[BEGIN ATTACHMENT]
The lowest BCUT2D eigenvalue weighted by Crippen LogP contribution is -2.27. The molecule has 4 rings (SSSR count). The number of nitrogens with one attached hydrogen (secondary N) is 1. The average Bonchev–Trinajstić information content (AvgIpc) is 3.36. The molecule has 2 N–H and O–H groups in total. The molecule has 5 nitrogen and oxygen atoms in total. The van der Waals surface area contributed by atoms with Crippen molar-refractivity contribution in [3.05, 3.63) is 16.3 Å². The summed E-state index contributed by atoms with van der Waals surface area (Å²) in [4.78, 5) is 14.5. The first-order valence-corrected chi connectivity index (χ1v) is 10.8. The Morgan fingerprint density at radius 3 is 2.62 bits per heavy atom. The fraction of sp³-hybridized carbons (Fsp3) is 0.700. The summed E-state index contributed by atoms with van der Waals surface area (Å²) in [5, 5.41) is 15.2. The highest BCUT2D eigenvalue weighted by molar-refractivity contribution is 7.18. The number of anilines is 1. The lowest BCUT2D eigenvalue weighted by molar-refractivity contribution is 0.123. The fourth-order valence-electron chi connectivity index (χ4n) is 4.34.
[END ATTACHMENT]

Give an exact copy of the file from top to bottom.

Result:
The lowest BCUT2D eigenvalue weighted by Crippen LogP contribution is -2.27. The molecule has 4 rings (SSSR count). The number of nitrogens with one attached hydrogen (secondary N) is 1. The average Bonchev–Trinajstić information content (AvgIpc) is 3.36. The molecule has 2 N–H and O–H groups in total. The molecule has 5 nitrogen and oxygen atoms in total. The van der Waals surface area contributed by atoms with Crippen molar-refractivity contribution in [3.05, 3.63) is 16.3 Å². The summed E-state index contributed by atoms with van der Waals surface area (Å²) in [4.78, 5) is 14.5. The first-order valence-corrected chi connectivity index (χ1v) is 10.8. The Morgan fingerprint density at radius 3 is 2.62 bits per heavy atom. The fraction of sp³-hybridized carbons (Fsp3) is 0.700. The summed E-state index contributed by atoms with van der Waals surface area (Å²) in [5, 5.41) is 15.2. The highest BCUT2D eigenvalue weighted by molar-refractivity contribution is 7.18. The number of anilines is 1. The lowest BCUT2D eigenvalue weighted by molar-refractivity contribution is 0.123. The fourth-order valence-electron chi connectivity index (χ4n) is 4.34.